An experimental optical simulator to optimise energy transmission with an efficiency of almost 100%.
A low cost controllable optical-fiber platform to deeper understand natural photosynthesis process and to engineer new solar energy quantum technologies.
This is the result achieved by a group of researchers of the University of Florence - Filippo Caruso and Stefano Gherardini at the Department of Physics and Astronomy and at European Laboratory for Non-linear Spectroscopy (LENS), and Silvia Viciani, Manuela Lima and Marco Bellini at the National Istitute of Optics (INO) and the National Council for Research (CRN). This work has just been published in Nature - Scientific Reports ("Disorder and dephasing as control knobs for light transport in optical fiber cavity networks", www.nature.com/articles/srep37791 , doi:10.1038/srep37791).
The results obtained by the Florentine researchers stem from previous research in the field of quantum biology where phenomena such as photosynthesis, olfaction and bird navigation seem to rely on the interplay of the quantum effects characterizing the microscopic world (e.g. interference phenomena) and decoherence noise, which induces the transition from the quantum world to the classical one, which typically occurs because of the interaction between the quantum systems and the external environment.
“Even if it may seem counter-intuitive - as said by Filippo Caruso, principal investigator of this project - the unavoidable presence of noise can have a beneficial effect on the transport mechanism. Indeed, it is thanks to the so-called decoherence noise that slow and ineffective paths are suppressed while new shortcuts to reach the final destination are activated. These optical simulator would allow also to find the optimal molecular geometries for low-cost energy transport." In this experiment both static and dynamic noise was externally controlled via electronic devices, hence being able to analyse various transport regimes and find the maximum transmission efficiency.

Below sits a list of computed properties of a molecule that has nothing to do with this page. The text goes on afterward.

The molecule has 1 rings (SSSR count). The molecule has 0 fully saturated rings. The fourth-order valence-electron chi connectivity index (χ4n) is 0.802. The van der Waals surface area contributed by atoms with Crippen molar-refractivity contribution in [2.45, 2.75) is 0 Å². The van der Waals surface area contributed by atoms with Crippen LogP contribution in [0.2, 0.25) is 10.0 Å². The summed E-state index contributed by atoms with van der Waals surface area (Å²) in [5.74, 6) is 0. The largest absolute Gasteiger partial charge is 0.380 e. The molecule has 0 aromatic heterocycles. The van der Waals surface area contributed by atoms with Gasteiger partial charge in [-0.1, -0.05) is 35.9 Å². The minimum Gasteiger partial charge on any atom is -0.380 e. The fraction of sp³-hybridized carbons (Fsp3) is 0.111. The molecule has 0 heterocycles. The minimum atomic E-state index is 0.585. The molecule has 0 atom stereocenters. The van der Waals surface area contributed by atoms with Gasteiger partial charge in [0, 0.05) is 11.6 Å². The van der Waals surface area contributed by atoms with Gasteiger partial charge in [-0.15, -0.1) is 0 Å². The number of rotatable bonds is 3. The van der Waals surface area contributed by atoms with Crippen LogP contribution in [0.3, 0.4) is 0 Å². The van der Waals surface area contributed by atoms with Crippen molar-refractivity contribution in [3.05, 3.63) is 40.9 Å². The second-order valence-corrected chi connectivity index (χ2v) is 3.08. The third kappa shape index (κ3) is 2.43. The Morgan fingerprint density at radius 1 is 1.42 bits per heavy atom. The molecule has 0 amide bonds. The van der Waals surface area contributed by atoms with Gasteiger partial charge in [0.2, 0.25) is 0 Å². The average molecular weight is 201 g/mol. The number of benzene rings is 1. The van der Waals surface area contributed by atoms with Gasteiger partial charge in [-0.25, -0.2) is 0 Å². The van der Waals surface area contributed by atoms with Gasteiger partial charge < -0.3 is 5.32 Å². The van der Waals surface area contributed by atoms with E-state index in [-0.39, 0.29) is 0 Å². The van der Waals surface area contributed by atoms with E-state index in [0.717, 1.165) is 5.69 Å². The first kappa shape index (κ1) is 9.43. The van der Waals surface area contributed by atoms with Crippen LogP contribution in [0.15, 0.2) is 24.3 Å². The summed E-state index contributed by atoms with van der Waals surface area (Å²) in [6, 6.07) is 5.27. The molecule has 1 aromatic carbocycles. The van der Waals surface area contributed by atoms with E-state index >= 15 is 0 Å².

Noise-assisted transport, known as NAT in literature, has been recently observed experimentally for the first time here in Florence and by the same research team. "Using such optical simulators, and inspired from nature, in particular from the way how natural photosynthetic organisms work - conclude Silvia Viciani and Marco Bellini - we will be able to develop more efficient and sustainable new technologies."
This research project was financially supported by Fondazione Cassa di Risparmio di Firenze, the Ministry of Education, University and Research via Future in Research (FIRB) funds, and the European Commission (Marie-Curie Fellowship projects).
In this figure a laser pulse is injected in a network of telecom optical fibers and then it reaches an external detector, thus mimicking the transport of solar energy, absorbed by an antenna and transmitted by a series of chromofores towards a reaction center where it is converted into chemical energy. The simulator has two external controls to manipulate static (disorder) and dynamic (dephasing) noise by which the transport efficiency disorder (static) can be tuned and optimised in order to study the quantum mechanisms underlying photosynthesis and to simulate new molecular geometries towards more efficient solar energy devices.